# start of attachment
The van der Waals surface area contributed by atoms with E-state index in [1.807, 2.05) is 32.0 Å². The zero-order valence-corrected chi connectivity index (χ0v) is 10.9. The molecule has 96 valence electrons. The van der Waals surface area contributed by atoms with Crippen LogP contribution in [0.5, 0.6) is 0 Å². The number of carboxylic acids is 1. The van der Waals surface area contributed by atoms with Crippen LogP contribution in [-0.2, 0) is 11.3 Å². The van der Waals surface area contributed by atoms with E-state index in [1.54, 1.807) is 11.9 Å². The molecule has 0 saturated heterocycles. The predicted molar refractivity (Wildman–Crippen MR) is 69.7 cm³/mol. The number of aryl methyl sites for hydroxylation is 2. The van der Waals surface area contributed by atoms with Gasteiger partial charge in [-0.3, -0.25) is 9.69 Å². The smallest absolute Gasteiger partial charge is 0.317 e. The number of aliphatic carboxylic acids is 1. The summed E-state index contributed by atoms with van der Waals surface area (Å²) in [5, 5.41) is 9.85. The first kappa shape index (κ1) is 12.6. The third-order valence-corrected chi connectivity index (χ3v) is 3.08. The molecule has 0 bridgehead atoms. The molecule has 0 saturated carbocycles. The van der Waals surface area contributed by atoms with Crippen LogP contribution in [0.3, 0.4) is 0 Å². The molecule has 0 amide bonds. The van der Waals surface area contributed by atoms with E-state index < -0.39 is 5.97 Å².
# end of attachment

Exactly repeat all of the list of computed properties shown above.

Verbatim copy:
The van der Waals surface area contributed by atoms with E-state index in [1.807, 2.05) is 32.0 Å². The zero-order valence-corrected chi connectivity index (χ0v) is 10.9. The molecule has 96 valence electrons. The van der Waals surface area contributed by atoms with Crippen LogP contribution in [0.5, 0.6) is 0 Å². The number of carboxylic acids is 1. The van der Waals surface area contributed by atoms with Crippen LogP contribution in [-0.2, 0) is 11.3 Å². The van der Waals surface area contributed by atoms with E-state index in [1.54, 1.807) is 11.9 Å². The molecule has 0 saturated heterocycles. The predicted molar refractivity (Wildman–Crippen MR) is 69.7 cm³/mol. The number of aryl methyl sites for hydroxylation is 2. The van der Waals surface area contributed by atoms with Gasteiger partial charge in [-0.3, -0.25) is 9.69 Å². The smallest absolute Gasteiger partial charge is 0.317 e. The number of aliphatic carboxylic acids is 1. The summed E-state index contributed by atoms with van der Waals surface area (Å²) in [5, 5.41) is 9.85. The first kappa shape index (κ1) is 12.6. The third-order valence-corrected chi connectivity index (χ3v) is 3.08. The molecule has 0 bridgehead atoms. The molecule has 0 saturated carbocycles. The van der Waals surface area contributed by atoms with Crippen LogP contribution in [0.3, 0.4) is 0 Å². The molecule has 0 amide bonds. The van der Waals surface area contributed by atoms with E-state index < -0.39 is 5.97 Å².